Terminally ill people in Washington, D.C., will be able to obtain medicine to end their lives in a “humane and peaceful manner” after Mayor Muriel Bowser’s office announced the rules and regulations to implement a 2016 ordinance.
The Death with Dignity Act of 2016, passed by the D.C. Council in November 2016, was introduced by Councilmember Mary Cheh and supported by Congresswoman Eleanor Holmes Norton, Attorney General Karl Racine, and other District stakeholders. Six other states have authorized similar procedures.
However, a U.S. House panel approved a measure that would repeal the Death with Dignity Act in D.C. It still needs to be approved in the House and Senate and signed by President Donald Trump for the repeal to go into effect.
The D.C. Department of Health will regulate and oversee the implementation of the Death with Dignity Act of 2016. The department’s primary responsibilities include providing educational resources on how the Death with Dignity process works and clarifying the requirements that must be followed by both physicians and patients. Participation in the Death with Dignity program is voluntary for physicians and pharmacists, and medical providers do not have to provide prescriptions or medications to patients.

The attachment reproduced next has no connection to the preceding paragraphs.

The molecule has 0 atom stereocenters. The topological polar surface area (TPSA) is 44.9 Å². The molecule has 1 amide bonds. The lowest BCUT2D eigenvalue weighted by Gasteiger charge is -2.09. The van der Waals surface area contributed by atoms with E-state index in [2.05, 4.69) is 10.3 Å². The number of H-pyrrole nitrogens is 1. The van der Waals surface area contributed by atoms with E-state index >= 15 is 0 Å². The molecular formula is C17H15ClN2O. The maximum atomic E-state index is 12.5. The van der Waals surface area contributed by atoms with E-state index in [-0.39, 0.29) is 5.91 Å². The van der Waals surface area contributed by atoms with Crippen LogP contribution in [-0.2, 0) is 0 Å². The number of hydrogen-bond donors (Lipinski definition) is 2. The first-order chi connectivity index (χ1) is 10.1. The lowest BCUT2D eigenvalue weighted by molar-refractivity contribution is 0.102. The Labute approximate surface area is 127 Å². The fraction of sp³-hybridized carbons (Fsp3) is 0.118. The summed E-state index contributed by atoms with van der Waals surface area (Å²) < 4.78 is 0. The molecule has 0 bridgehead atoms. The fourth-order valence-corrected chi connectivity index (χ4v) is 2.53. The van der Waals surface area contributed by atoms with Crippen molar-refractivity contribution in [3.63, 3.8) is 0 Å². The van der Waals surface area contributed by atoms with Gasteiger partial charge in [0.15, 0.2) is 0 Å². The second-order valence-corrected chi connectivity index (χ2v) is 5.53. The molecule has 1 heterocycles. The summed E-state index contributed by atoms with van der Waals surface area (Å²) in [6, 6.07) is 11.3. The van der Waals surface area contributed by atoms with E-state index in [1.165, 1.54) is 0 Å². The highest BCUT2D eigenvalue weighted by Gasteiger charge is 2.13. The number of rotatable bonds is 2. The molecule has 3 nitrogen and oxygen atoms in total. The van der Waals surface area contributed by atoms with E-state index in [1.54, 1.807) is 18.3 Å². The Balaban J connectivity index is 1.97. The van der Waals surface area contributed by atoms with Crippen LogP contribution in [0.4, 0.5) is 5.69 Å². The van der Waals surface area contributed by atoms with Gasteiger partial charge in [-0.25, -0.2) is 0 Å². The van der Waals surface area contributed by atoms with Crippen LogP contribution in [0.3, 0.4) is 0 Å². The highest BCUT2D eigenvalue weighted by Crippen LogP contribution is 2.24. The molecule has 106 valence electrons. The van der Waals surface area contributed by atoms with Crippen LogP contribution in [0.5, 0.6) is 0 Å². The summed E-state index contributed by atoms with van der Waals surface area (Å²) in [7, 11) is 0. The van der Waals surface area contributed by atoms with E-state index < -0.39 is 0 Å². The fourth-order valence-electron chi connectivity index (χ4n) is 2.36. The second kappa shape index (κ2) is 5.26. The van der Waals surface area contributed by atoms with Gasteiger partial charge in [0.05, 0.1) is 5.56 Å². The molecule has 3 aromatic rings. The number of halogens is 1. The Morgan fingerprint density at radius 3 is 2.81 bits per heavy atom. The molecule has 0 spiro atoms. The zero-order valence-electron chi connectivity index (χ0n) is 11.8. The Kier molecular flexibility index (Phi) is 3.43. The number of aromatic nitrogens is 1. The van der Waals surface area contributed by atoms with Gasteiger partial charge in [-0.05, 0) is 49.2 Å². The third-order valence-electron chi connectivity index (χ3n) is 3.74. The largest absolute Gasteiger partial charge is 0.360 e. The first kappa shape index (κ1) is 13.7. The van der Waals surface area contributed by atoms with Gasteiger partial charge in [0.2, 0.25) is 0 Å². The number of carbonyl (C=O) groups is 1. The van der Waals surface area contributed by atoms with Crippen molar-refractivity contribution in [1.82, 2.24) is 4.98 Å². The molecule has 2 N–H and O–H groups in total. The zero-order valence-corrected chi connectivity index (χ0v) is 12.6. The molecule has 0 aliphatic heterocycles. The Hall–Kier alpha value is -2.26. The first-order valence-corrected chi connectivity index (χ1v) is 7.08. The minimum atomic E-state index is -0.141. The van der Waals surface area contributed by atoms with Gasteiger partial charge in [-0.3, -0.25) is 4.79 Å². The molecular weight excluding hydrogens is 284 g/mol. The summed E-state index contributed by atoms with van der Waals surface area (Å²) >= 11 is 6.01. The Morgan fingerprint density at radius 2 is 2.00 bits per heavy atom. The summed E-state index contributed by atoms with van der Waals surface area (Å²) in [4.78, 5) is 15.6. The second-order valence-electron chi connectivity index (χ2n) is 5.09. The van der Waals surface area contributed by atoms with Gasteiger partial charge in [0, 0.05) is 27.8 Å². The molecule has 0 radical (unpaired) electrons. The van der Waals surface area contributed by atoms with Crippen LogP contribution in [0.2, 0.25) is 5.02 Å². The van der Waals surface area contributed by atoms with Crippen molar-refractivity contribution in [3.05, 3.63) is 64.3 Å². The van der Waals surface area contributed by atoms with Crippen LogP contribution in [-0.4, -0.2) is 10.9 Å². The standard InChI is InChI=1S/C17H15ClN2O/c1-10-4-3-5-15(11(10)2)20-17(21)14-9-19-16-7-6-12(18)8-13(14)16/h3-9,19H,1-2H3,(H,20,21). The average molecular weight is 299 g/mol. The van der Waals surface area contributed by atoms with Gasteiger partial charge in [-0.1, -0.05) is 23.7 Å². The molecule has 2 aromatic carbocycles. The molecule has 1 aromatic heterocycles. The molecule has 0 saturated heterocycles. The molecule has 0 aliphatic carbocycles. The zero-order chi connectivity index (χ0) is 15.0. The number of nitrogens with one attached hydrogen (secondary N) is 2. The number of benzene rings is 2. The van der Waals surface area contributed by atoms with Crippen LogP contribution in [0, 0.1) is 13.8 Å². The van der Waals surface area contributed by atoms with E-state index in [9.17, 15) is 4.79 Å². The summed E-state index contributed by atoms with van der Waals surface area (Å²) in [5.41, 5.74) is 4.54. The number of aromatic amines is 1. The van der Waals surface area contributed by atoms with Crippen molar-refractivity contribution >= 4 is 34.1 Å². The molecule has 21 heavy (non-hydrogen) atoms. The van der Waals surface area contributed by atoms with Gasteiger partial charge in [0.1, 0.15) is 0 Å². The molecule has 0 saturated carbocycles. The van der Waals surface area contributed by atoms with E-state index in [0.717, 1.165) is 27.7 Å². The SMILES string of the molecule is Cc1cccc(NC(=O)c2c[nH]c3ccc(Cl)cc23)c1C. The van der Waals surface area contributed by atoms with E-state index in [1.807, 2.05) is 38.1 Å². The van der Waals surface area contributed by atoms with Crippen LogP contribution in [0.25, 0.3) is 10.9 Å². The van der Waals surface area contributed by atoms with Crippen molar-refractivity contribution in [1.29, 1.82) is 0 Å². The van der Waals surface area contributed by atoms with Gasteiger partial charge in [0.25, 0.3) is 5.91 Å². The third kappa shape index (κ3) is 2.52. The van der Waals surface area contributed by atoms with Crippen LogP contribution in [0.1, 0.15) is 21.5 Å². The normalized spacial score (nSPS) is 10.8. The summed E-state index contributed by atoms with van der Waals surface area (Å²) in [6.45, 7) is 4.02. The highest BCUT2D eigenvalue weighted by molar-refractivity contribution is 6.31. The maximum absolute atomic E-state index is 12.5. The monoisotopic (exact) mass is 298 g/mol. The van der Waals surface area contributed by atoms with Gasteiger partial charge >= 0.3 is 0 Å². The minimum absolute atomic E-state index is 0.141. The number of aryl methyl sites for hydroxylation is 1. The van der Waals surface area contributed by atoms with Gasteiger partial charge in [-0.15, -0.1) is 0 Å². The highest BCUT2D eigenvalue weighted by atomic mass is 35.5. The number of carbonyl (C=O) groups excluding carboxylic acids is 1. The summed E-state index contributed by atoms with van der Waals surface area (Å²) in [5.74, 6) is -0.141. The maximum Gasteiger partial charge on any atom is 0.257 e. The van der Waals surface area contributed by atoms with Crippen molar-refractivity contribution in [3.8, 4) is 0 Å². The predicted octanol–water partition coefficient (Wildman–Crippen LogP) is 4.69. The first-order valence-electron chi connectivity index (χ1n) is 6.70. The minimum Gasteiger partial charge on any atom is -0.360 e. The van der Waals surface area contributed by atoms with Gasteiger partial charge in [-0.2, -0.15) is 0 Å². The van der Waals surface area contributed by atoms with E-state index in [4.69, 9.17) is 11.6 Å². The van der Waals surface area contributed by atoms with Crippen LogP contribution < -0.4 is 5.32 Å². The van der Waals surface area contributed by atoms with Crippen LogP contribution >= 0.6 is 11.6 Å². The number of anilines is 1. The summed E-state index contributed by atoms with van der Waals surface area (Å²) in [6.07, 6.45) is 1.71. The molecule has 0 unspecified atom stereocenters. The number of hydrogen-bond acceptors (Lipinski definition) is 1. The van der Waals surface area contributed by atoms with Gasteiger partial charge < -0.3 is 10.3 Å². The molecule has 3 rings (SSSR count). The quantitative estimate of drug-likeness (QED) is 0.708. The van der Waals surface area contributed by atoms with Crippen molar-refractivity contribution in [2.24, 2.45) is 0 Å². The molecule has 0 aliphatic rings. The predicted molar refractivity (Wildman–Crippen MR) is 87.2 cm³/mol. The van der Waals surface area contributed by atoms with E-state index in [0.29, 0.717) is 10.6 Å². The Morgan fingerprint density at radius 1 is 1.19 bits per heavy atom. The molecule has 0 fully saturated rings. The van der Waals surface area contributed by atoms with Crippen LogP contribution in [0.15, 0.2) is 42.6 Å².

End of life medication can be requested by a terminally-ill patient who is a resident of Washington, D.C., is at least 18 years or older, is under the care of a physician and is expected to live for no more than six months. The patient cannot be suffering from impaired judgment as a result of depression or a psychiatric or psychological condition and must be capable of making the decision, expressing an intent to take a medication that will cause death and must be physically capable of taking the medication, meaning they cannot be assisted by another person.
Patients must make an initial oral request, a written request, and then a second oral request, and the second oral request cannot be made any sooner than 15 days after the first oral request. For purposes of the Death with Dignity Act, oral requests can be made in person, through sign language, over the telephone, or through an electronic speech generation device, or, if the person cannot speak, use sign language, or communicate over the phone, he or she may write his or her wishes in the presence of the attending physician.
The written request must be made after seeing the treating physician, and between the oral requests, on the D.C. Department of Health approved form. The DOH forms and more information can be found online at doh.dc.gov/page/death-dignity-act-2016.